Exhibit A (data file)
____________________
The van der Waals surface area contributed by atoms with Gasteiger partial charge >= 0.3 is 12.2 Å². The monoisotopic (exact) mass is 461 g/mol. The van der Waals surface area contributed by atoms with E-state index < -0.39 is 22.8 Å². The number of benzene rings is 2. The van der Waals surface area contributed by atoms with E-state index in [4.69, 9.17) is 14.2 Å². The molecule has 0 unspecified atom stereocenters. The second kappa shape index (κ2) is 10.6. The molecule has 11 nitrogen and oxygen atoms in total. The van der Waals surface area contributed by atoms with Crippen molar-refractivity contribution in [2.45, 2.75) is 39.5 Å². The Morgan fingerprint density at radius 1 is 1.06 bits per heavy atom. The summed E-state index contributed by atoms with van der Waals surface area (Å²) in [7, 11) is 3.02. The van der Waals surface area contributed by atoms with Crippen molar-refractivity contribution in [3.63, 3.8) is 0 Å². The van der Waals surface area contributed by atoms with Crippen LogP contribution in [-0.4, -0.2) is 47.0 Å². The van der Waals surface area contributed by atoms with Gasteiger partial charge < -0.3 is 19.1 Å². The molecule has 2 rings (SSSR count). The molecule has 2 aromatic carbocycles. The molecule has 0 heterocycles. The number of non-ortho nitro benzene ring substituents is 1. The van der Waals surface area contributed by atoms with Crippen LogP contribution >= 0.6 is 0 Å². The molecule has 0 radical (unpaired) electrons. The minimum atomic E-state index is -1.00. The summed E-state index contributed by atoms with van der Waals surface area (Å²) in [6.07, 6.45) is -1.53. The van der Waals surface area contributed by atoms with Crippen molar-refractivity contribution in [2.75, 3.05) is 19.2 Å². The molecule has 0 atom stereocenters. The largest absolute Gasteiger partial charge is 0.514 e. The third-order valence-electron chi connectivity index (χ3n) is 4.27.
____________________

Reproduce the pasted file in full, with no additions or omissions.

The van der Waals surface area contributed by atoms with Gasteiger partial charge >= 0.3 is 12.2 Å². The monoisotopic (exact) mass is 461 g/mol. The van der Waals surface area contributed by atoms with E-state index < -0.39 is 22.8 Å². The number of benzene rings is 2. The van der Waals surface area contributed by atoms with E-state index in [4.69, 9.17) is 14.2 Å². The molecule has 0 unspecified atom stereocenters. The second kappa shape index (κ2) is 10.6. The molecule has 11 nitrogen and oxygen atoms in total. The van der Waals surface area contributed by atoms with Crippen molar-refractivity contribution in [2.45, 2.75) is 39.5 Å². The Morgan fingerprint density at radius 1 is 1.06 bits per heavy atom. The summed E-state index contributed by atoms with van der Waals surface area (Å²) in [7, 11) is 3.02. The van der Waals surface area contributed by atoms with Crippen molar-refractivity contribution in [3.63, 3.8) is 0 Å². The van der Waals surface area contributed by atoms with Crippen LogP contribution in [-0.4, -0.2) is 47.0 Å². The van der Waals surface area contributed by atoms with Gasteiger partial charge < -0.3 is 19.1 Å². The molecule has 2 rings (SSSR count). The molecule has 2 aromatic carbocycles. The molecule has 0 heterocycles. The number of non-ortho nitro benzene ring substituents is 1. The van der Waals surface area contributed by atoms with Crippen LogP contribution >= 0.6 is 0 Å². The molecule has 0 radical (unpaired) electrons. The minimum atomic E-state index is -1.00. The summed E-state index contributed by atoms with van der Waals surface area (Å²) in [6.07, 6.45) is -1.53. The van der Waals surface area contributed by atoms with Crippen molar-refractivity contribution in [2.75, 3.05) is 19.2 Å². The molecule has 0 atom stereocenters. The largest absolute Gasteiger partial charge is 0.514 e. The third-order valence-electron chi connectivity index (χ3n) is 4.27.